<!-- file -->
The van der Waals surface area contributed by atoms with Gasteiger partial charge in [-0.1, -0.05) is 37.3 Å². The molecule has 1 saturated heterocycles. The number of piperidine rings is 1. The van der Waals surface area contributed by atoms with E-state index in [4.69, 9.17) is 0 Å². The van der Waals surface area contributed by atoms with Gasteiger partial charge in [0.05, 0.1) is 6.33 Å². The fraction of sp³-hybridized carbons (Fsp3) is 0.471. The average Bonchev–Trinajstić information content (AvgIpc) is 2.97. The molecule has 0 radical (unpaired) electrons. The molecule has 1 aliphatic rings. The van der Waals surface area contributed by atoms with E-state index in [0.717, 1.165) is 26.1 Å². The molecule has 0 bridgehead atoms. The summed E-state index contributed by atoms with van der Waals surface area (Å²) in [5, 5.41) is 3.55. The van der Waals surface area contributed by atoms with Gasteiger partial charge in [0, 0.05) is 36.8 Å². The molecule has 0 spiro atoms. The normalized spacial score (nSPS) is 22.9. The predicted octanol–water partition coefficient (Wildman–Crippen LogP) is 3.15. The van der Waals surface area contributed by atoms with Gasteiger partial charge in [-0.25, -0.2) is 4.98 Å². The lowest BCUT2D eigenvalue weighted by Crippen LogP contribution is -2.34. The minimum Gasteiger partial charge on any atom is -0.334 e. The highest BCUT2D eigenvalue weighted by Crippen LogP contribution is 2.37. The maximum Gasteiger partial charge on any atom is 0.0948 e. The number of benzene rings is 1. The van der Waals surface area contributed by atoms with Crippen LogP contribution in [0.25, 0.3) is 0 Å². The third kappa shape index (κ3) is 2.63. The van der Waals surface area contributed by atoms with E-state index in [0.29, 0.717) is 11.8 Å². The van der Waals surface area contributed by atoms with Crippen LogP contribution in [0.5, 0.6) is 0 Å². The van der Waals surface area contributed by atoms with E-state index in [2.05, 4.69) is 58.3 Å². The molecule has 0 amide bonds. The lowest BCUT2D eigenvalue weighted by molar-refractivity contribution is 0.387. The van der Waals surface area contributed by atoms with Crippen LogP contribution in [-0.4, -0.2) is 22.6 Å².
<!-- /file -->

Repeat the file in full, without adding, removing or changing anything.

The van der Waals surface area contributed by atoms with Gasteiger partial charge in [-0.1, -0.05) is 37.3 Å². The molecule has 1 saturated heterocycles. The number of piperidine rings is 1. The van der Waals surface area contributed by atoms with E-state index in [4.69, 9.17) is 0 Å². The van der Waals surface area contributed by atoms with Gasteiger partial charge in [0.05, 0.1) is 6.33 Å². The fraction of sp³-hybridized carbons (Fsp3) is 0.471. The average Bonchev–Trinajstić information content (AvgIpc) is 2.97. The molecule has 0 radical (unpaired) electrons. The molecule has 1 aliphatic rings. The van der Waals surface area contributed by atoms with E-state index in [0.717, 1.165) is 26.1 Å². The molecule has 0 bridgehead atoms. The summed E-state index contributed by atoms with van der Waals surface area (Å²) in [5, 5.41) is 3.55. The van der Waals surface area contributed by atoms with Gasteiger partial charge in [0, 0.05) is 36.8 Å². The molecule has 0 spiro atoms. The normalized spacial score (nSPS) is 22.9. The predicted octanol–water partition coefficient (Wildman–Crippen LogP) is 3.15. The van der Waals surface area contributed by atoms with Gasteiger partial charge in [-0.25, -0.2) is 4.98 Å². The lowest BCUT2D eigenvalue weighted by Crippen LogP contribution is -2.34. The minimum Gasteiger partial charge on any atom is -0.334 e. The highest BCUT2D eigenvalue weighted by Crippen LogP contribution is 2.37. The maximum Gasteiger partial charge on any atom is 0.0948 e. The number of benzene rings is 1. The van der Waals surface area contributed by atoms with Crippen LogP contribution in [0.25, 0.3) is 0 Å². The third kappa shape index (κ3) is 2.63. The van der Waals surface area contributed by atoms with E-state index in [0.29, 0.717) is 11.8 Å². The van der Waals surface area contributed by atoms with Crippen LogP contribution in [0.5, 0.6) is 0 Å². The van der Waals surface area contributed by atoms with E-state index in [2.05, 4.69) is 58.3 Å². The molecule has 0 amide bonds. The lowest BCUT2D eigenvalue weighted by molar-refractivity contribution is 0.387. The van der Waals surface area contributed by atoms with Crippen LogP contribution in [-0.4, -0.2) is 22.6 Å².